Hello, I am
... and welcome to my website! I have been designing creative, innovative, and unique applications for over six years now, ranging from a complimenting Twitter bot to a machine learning library in JavaScript. Using Java, JavaScript, TypeScript, Python, and an assortment of other languages, I work to create software that is both extremely functional and still easy to use. On this site you can see some of my more recent projects, where you can find not only their source code but a breakdown of how I went about making them.
I am currently studying computer science at the University of North Carolina - Chapel Hill, where I have also worked as an Undergraduate Teaching Assistant and Research Assistant. I have helped over 700+ students learn the critical fundamentals of computer science and set them down the path to making creative and powerful software, as well as designed unique simulations to aid linguistically diverse middle schoolers in comprehending complex and challenging science concepts.
Below are some of my personal projects that I have worked on recently, feel free to check them out!

The power of deep learning in a neatly wrapped, purely vanilla JavaScript library. Featuring N.E.A.T. (Neuroevolution of Augmented Topologies) and classic backpropogation, I created this project as both a learning tool and a reference for those who want to make their own implementations of neural networks. After all, there is something very meta in learning about machine learning that makes it all the more appealing.

I am horrid at Tetris. I am lucky if I can clear a couple rows before I inevitably lose. As such, I decided that I would make an algorithm play the game for me. Introducing TetNet, the AI that plays Tetris to win. Using evolutionary algorithms, TetNet slowly evolves from a randomized algorithm to a genetically perfect Tetris playing master. Luckily the Skynet reference is just a joke, as TetNet is much too interested in Tetris to take over the world. For now.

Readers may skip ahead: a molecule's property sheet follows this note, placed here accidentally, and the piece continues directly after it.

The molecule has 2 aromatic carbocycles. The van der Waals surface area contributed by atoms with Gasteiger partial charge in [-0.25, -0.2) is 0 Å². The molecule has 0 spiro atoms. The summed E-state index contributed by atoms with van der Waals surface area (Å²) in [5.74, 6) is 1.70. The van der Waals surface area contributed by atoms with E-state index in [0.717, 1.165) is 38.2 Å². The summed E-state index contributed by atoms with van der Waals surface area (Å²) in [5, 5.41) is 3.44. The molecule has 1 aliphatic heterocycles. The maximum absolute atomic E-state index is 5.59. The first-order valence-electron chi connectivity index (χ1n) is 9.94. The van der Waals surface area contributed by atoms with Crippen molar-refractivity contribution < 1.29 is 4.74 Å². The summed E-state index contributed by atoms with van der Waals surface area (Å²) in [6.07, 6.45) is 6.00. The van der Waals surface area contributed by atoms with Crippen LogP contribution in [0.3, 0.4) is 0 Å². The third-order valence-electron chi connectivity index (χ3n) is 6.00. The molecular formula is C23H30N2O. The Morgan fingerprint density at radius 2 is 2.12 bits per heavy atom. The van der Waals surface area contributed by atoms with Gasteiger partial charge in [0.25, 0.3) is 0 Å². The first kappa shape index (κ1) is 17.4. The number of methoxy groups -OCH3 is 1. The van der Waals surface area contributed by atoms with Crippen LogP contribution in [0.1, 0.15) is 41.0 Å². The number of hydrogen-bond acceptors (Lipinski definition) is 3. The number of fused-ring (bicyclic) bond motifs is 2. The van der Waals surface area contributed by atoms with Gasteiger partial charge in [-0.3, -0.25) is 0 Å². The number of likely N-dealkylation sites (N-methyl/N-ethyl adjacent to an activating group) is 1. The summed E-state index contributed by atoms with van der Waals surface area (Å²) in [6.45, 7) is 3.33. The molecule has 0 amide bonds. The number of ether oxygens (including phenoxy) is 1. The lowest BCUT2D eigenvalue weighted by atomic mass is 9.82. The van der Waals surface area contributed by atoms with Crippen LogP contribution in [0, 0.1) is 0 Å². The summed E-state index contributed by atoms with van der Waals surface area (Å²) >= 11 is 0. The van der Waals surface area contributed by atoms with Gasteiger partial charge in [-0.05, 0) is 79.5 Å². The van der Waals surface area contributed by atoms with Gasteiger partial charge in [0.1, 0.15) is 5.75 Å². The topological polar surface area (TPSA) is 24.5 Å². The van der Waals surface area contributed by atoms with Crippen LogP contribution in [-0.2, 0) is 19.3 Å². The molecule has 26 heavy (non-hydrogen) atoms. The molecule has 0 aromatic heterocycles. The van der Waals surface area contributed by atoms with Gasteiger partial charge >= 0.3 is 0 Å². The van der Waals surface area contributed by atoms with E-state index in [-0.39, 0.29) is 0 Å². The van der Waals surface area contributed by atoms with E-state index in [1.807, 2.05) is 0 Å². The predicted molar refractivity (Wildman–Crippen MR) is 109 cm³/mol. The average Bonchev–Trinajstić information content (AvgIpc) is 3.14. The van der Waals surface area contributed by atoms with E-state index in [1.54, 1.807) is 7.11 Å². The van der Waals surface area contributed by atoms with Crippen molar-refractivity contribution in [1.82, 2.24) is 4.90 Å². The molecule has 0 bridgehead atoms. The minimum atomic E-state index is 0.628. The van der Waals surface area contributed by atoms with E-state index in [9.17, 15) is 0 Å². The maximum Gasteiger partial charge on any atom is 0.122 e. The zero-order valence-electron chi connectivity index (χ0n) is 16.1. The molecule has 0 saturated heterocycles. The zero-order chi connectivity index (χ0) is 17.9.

The reason we program isn't just to make cool stuff, it is to make things that matter to people. We make applications that improve people's lives even in the silliest of ways. Felix Apparatus is a bot meant to brighten someone's day, even if only for a second. A simple Twitter bot, anytime a user messages Felix with another user's Twitter handle, it anonymously tweets a random compliment at them, making the act of spreading smiles easier than ever. Because everyone deserves happiness.

In preparation for a job that involved designing science simulations for linguistically diverse eighth graders, I designed a little particle simulation in HTML5 and JavaScript over a weekend. Using the bar to the right, you can adjust the temperature of the particles. As the particles become hotter, their temperature changes and they are more inclined to bounce about the container. To be perfectly honest, I just wanted an excuse to program something with all those colors.

Sometimes, code isn't enough. After all, who cares how amazing an algorithm is or how great your data is if the user can never understand what they are looking at? It isn't always easy making the user experience of a program or an application both easy and powerful, but it is necessary if we are ever to make programs for the real world._codeDeck is my playground for making creative and functional UIs. Each "card" is a little application, with each card showcasing a unique experience in a neat and concise way.

Contact Me

Want to get in touch and talk about one of my projects, opportunities, or just feel like chatting?
Feel free to send me an email at idrees@ @example.comidreesinc.com
Otherwise, you can find me on GitHub or on LinkedIn

Thanks for visiting!